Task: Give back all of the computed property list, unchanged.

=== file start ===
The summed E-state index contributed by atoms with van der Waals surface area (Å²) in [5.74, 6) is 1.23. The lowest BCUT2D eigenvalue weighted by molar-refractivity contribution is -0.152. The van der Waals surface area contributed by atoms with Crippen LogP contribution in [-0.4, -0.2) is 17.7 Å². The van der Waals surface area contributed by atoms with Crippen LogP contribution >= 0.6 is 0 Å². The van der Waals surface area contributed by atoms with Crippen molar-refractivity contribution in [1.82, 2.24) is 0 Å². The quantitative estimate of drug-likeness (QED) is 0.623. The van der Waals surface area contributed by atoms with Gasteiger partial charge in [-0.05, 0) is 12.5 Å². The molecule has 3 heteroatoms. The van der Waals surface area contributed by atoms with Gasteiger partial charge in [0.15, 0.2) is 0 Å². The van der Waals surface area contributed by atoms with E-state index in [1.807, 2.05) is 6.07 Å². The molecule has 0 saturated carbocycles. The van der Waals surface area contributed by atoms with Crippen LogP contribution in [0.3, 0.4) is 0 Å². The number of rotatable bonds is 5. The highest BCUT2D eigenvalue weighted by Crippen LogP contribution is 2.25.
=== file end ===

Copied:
The summed E-state index contributed by atoms with van der Waals surface area (Å²) in [5.74, 6) is 1.23. The lowest BCUT2D eigenvalue weighted by molar-refractivity contribution is -0.152. The van der Waals surface area contributed by atoms with Crippen LogP contribution in [-0.4, -0.2) is 17.7 Å². The van der Waals surface area contributed by atoms with Crippen LogP contribution >= 0.6 is 0 Å². The van der Waals surface area contributed by atoms with Crippen molar-refractivity contribution in [1.82, 2.24) is 0 Å². The quantitative estimate of drug-likeness (QED) is 0.623. The van der Waals surface area contributed by atoms with Gasteiger partial charge in [-0.05, 0) is 12.5 Å². The molecule has 3 heteroatoms. The van der Waals surface area contributed by atoms with Gasteiger partial charge in [0.15, 0.2) is 0 Å². The van der Waals surface area contributed by atoms with E-state index in [1.807, 2.05) is 6.07 Å². The molecule has 0 saturated carbocycles. The van der Waals surface area contributed by atoms with Crippen LogP contribution in [0.3, 0.4) is 0 Å². The number of rotatable bonds is 5. The highest BCUT2D eigenvalue weighted by Crippen LogP contribution is 2.25.